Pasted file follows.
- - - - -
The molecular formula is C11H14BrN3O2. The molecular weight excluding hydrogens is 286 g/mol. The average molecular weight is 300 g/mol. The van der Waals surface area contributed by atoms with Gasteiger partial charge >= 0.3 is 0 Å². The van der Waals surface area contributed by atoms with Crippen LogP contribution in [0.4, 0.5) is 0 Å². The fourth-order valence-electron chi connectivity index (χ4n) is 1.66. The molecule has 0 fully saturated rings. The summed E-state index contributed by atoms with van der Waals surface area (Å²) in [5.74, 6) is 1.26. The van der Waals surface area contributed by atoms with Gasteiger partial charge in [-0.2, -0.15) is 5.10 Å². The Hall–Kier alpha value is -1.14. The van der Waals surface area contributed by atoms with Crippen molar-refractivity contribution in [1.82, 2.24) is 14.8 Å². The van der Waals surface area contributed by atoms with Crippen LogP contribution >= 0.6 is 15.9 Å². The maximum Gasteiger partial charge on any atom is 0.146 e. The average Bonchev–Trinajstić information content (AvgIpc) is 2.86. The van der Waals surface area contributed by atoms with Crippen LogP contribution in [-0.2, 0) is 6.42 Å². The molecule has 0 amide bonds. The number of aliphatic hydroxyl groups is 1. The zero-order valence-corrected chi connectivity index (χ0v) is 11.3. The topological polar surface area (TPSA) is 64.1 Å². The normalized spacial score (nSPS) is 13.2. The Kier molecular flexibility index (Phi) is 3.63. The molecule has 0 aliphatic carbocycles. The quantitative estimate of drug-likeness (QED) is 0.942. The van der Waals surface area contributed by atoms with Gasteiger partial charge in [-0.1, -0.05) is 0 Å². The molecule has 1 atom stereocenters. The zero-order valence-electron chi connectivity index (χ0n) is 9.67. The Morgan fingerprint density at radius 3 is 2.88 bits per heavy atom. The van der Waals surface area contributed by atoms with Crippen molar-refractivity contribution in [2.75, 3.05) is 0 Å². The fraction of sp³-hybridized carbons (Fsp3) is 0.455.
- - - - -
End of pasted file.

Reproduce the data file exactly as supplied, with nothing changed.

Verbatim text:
The molecular formula is C11H14BrN3O2. The molecular weight excluding hydrogens is 286 g/mol. The average molecular weight is 300 g/mol. The van der Waals surface area contributed by atoms with Gasteiger partial charge >= 0.3 is 0 Å². The van der Waals surface area contributed by atoms with Crippen LogP contribution in [0.4, 0.5) is 0 Å². The fourth-order valence-electron chi connectivity index (χ4n) is 1.66. The molecule has 0 fully saturated rings. The summed E-state index contributed by atoms with van der Waals surface area (Å²) in [5.74, 6) is 1.26. The van der Waals surface area contributed by atoms with Gasteiger partial charge in [-0.2, -0.15) is 5.10 Å². The Hall–Kier alpha value is -1.14. The van der Waals surface area contributed by atoms with Crippen molar-refractivity contribution in [1.82, 2.24) is 14.8 Å². The van der Waals surface area contributed by atoms with Crippen LogP contribution >= 0.6 is 15.9 Å². The maximum Gasteiger partial charge on any atom is 0.146 e. The average Bonchev–Trinajstić information content (AvgIpc) is 2.86. The van der Waals surface area contributed by atoms with Crippen LogP contribution in [-0.2, 0) is 6.42 Å². The molecule has 0 amide bonds. The number of aliphatic hydroxyl groups is 1. The zero-order valence-corrected chi connectivity index (χ0v) is 11.3. The topological polar surface area (TPSA) is 64.1 Å². The normalized spacial score (nSPS) is 13.2. The Kier molecular flexibility index (Phi) is 3.63. The molecule has 0 aliphatic carbocycles. The quantitative estimate of drug-likeness (QED) is 0.942. The van der Waals surface area contributed by atoms with Gasteiger partial charge in [-0.1, -0.05) is 0 Å². The molecule has 1 atom stereocenters. The zero-order valence-electron chi connectivity index (χ0n) is 9.67. The Morgan fingerprint density at radius 3 is 2.88 bits per heavy atom. The van der Waals surface area contributed by atoms with Crippen molar-refractivity contribution in [2.75, 3.05) is 0 Å². The fraction of sp³-hybridized carbons (Fsp3) is 0.455.